But there is a problem. It gets worse. When we get to adulthood, life continues to be unfair. It continues to hit us with the same crap we spent an entire childhood trying to escape. It feels like we are in a constant state of punishment and retaliation from the universe. We keep attracting people who trigger us. Bad things seem to inundate us at every turn. No matter how hard we try, we can’t seem to create the life we always wanted. And it is completely unfair.
Not surprisingly, our reactions to these experiences are not pretty. Our controllers blow a gasket because they are trying to be perfect. And life keeps interrupting their completely unrealistic goals. Our love seekers get more triggered and desperate, making worse and worse choices with every move. Our isolators get more convinced that hiding is the only option. Our self hate is continually fueled. And our freedom fighters give up. The futility and hopelessness can feel overwhelming.
But believe it or not, there is a different side to these patterns of the past that won’t seem to quit. While our controllers’ approach to the world is to plow through life with all our buried trauma, that is not what we are here to do. We are here to process our experiences and heal ourselves on a deep level. Why? Our dreams lie on the other side of this healing and the universe doesn’t want us to miss out. So while our controllers are telling us to go through the motions and get through life, the universe is saying, “Don’t forget about this stuff over here.”
For every pattern that repeats in our lives, we are being called to wake up. Maybe we need to remember repressed memories. Maybe we need to process the futility and grief of this lifetime we never wanted. Maybe we need to see how an inner part is running the show instead of our adult self. But ultimately, there is something that needs to change. It could be our awareness, actions or thought processes. But we have to do, say or think in a different way so we can move toward the life we want. When our patterns are repeating and our pain is unbearable, it is time to ask ourselves some important questions.
What is the pattern coming from childhood? Even the most random events in our adult lives can be sourced from our childhood. The patterns are almost never obvious. Our dissociation can keep us from seeing them. And some childhood patterns are subtle in nature. We may even be dealing with repressed childhood memories. But if we look hard enough, if we pay attention to the clues from the universe, we can figure out how we are repeating our childhood patterns. And once we see them, we can begin to shift out of them.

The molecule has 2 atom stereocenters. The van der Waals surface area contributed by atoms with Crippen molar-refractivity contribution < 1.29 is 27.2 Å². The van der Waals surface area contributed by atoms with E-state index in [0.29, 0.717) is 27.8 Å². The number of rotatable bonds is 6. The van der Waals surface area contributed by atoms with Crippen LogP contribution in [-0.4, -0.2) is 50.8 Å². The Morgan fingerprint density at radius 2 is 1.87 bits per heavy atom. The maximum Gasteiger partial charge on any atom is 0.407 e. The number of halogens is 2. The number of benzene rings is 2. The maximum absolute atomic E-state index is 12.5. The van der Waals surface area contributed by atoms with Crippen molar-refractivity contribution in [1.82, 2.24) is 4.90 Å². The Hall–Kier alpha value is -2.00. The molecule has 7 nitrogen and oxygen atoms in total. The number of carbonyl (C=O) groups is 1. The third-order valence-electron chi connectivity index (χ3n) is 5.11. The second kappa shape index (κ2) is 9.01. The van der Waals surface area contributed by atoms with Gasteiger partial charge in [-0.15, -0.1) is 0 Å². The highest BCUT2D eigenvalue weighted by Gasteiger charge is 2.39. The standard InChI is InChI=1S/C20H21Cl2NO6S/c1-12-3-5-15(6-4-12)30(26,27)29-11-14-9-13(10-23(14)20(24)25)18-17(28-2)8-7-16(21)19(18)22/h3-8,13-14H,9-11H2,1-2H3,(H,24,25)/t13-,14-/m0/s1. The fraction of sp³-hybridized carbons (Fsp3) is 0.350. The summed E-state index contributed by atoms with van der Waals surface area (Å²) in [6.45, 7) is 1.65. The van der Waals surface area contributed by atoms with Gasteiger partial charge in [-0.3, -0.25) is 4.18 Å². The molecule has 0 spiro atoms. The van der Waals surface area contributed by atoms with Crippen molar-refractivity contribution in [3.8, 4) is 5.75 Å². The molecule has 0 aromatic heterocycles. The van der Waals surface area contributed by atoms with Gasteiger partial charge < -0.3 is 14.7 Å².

What am I supposed to be learning from this? When our pattern repeats, there are traumatic beliefs affecting how we view life. These beliefs might tell us we aren’t good enough for anything better. They might inform us that we are meant to be punished. But no matter what, they are lies from our abusers. If we can build awareness of these beliefs, we can begin to see how they are attracting our patterns into our lives. We can also see how we are rejecting better patterns. As we express these beliefs through writing from our inner parts, our patterns can begin to shift.
What can I do differently this time? To break a cycle, we will need to take new actions in our lives. Taking new action requires us to face fears. We have to do scary things like set boundaries with people who are asking too much or express ourselves authentically at the right moment. We will almost always feel fear when we take a new action. But it is important to drive through the action while honoring the need to express the fear. There is nothing that makes more positive change happen than a series of small actions we have never taken before.
The next time you feel like you have been hit upside the head with a baseball bat from the universe, take a minute to consider how this might have been what you needed to wake up. This is communication from the universe saying, “I want you to have more than this. Go and get it.” How can you take your life in a new direction, make a new decision or think a new way? You deserve to have a life without your traumatic patterns. You deserve what lives on the other side of those patterns. But you will have to purposefully redirect those patterns. It can’t happen any other way.